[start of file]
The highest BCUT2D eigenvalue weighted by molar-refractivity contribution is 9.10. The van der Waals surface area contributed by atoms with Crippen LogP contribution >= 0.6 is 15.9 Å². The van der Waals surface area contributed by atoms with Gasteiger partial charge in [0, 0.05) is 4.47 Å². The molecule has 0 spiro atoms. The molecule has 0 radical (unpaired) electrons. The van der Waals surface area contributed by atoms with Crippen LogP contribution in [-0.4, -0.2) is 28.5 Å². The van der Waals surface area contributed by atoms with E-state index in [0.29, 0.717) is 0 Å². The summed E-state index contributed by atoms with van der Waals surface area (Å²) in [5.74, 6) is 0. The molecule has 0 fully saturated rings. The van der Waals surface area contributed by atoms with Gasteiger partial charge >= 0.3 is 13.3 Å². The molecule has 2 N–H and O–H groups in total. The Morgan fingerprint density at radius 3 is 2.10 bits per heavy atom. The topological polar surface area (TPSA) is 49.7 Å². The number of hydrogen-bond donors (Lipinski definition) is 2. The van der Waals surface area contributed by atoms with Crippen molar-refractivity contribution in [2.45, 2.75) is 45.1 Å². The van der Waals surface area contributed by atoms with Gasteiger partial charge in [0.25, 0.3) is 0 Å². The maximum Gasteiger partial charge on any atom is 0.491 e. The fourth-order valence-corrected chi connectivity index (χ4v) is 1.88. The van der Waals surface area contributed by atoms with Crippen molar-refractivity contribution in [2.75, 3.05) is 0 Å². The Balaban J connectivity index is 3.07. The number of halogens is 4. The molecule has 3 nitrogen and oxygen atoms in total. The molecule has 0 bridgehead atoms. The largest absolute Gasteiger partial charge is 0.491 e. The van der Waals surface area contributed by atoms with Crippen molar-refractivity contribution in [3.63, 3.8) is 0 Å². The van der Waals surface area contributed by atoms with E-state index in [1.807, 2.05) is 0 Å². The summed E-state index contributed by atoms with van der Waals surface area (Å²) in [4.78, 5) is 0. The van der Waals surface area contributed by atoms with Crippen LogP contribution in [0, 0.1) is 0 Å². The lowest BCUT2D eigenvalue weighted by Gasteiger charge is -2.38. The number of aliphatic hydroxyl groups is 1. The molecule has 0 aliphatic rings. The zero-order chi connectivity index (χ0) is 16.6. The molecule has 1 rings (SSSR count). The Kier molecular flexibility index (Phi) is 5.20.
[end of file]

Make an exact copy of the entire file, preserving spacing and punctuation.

The highest BCUT2D eigenvalue weighted by molar-refractivity contribution is 9.10. The van der Waals surface area contributed by atoms with Crippen LogP contribution >= 0.6 is 15.9 Å². The van der Waals surface area contributed by atoms with Gasteiger partial charge in [0, 0.05) is 4.47 Å². The molecule has 0 spiro atoms. The molecule has 0 radical (unpaired) electrons. The van der Waals surface area contributed by atoms with Crippen LogP contribution in [-0.4, -0.2) is 28.5 Å². The van der Waals surface area contributed by atoms with E-state index in [0.29, 0.717) is 0 Å². The summed E-state index contributed by atoms with van der Waals surface area (Å²) in [5.74, 6) is 0. The molecule has 0 fully saturated rings. The van der Waals surface area contributed by atoms with Gasteiger partial charge >= 0.3 is 13.3 Å². The molecule has 2 N–H and O–H groups in total. The Morgan fingerprint density at radius 3 is 2.10 bits per heavy atom. The topological polar surface area (TPSA) is 49.7 Å². The number of hydrogen-bond donors (Lipinski definition) is 2. The van der Waals surface area contributed by atoms with Crippen molar-refractivity contribution in [2.45, 2.75) is 45.1 Å². The van der Waals surface area contributed by atoms with Gasteiger partial charge in [0.25, 0.3) is 0 Å². The maximum Gasteiger partial charge on any atom is 0.491 e. The fourth-order valence-corrected chi connectivity index (χ4v) is 1.88. The van der Waals surface area contributed by atoms with Crippen molar-refractivity contribution in [2.75, 3.05) is 0 Å². The Balaban J connectivity index is 3.07. The number of halogens is 4. The molecule has 3 nitrogen and oxygen atoms in total. The molecule has 0 bridgehead atoms. The largest absolute Gasteiger partial charge is 0.491 e. The van der Waals surface area contributed by atoms with Crippen molar-refractivity contribution in [3.63, 3.8) is 0 Å². The van der Waals surface area contributed by atoms with E-state index in [1.807, 2.05) is 0 Å². The summed E-state index contributed by atoms with van der Waals surface area (Å²) in [4.78, 5) is 0. The van der Waals surface area contributed by atoms with Crippen LogP contribution in [0, 0.1) is 0 Å². The lowest BCUT2D eigenvalue weighted by Gasteiger charge is -2.38. The number of aliphatic hydroxyl groups is 1. The molecule has 0 aliphatic rings. The zero-order chi connectivity index (χ0) is 16.6. The molecule has 1 rings (SSSR count). The Kier molecular flexibility index (Phi) is 5.20.